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Atmospheric Trace Species Abundances as Proxies for Identifying Exoplanet Surfaces

Presentation #111.08 in the session “Extrasolar Planets: Atmospheric Models”.

Published onJan 11, 2021
Atmospheric Trace Species Abundances as Proxies for Identifying Exoplanet Surfaces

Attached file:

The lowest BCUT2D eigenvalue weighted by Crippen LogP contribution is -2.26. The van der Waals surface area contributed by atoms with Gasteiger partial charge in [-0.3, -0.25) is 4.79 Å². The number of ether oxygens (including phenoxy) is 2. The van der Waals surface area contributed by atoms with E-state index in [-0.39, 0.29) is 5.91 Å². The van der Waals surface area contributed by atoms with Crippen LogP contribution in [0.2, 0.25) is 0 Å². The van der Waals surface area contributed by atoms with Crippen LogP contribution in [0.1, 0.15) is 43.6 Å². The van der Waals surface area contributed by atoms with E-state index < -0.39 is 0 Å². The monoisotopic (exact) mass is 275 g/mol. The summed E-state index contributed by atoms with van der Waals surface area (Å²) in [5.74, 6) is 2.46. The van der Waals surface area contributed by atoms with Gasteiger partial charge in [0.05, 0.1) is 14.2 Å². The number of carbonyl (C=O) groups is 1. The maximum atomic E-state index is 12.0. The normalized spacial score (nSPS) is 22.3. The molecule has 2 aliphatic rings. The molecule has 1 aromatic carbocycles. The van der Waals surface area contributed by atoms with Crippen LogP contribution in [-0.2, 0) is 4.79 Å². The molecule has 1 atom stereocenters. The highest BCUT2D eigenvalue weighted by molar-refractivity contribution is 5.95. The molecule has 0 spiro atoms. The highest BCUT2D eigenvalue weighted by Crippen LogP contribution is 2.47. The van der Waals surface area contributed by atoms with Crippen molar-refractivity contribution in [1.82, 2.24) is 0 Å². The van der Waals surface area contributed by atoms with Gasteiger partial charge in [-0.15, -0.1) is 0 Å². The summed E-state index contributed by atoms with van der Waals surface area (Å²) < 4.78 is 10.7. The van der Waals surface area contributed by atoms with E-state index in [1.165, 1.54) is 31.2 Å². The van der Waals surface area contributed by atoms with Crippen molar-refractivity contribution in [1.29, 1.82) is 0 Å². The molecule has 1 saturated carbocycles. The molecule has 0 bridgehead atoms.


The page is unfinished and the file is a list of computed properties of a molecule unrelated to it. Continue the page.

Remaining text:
The Kepler mission has detected a wealth of exoplanets without any resemblances in the Solar System: sub-Neptunes (Rp ~ 1.25–4 REarth). It is unclear if these intermediate-sized exoplanets are similar to the terrestrial planets, so-called “super-Earths”, where the gas-solid interfaces locate at a shallow pressure level (e.g., <100 bars), or if they like a scaled-down version of the ice giants, so-called “mini-Neptunes”, with a gas-solid/liquid interface (if there is any) located deeply at deep pressure levels (e.g., ≫1 kbar). Here we propose that the abundances of trace species in their atmospheres can be used as proxies for determining if these intermediate-sized exoplanets have shallow surfaces like the terrestrial planets. As an example, we used a state-of-the-art photochemical model [1] to simulate the atmospheric evolution of K2-18b and investigate the atmospheric trace compositions with surfaces located at different pressure and temperature levels (a 1-bar surface, a 10-bar surface, and deep surface). The location of the underlying solid surface has a significant impact on the atmospheric abundances of trace species primarily because the pressure-temperature condition at the lower boundary would determine whether the photochemically-formed complex organics can be recycled back to the atmosphere to replenish the reacted atmospheric species [2]. For K2-18b, we found that with a cool shallow surface (1 bar, ~600 K), where complex hydrocarbons cannot be recycled back to methane, the photochemical process would convert much of the CH4 into stably-bonded CO and CO2, resulting a methane-poor atmosphere. If the exoplanet has a warmer, deeper surface (10 bar, ~1000 K), the photochemically-produced hydrocarbons would stay in equilibrium with CH4, but the CO and CO2 abundances are larger compared to the case with no surface (or a very deep surface), and the CO-H2O-CH4 system remains out of equilibrium. However, since CH4 can be efficiently recycled at the warm surface from the complex hydrocarbons, the mixing ratio of CH4 is similar to the model with no surface and much larger than the case with a shallow surface. [1] Moses, J. I., Line, M. R., Visscher, C., et al. 2013, ApJ, 777, 34 [2] Strobel, D. F.1969, JAS, 26, 906


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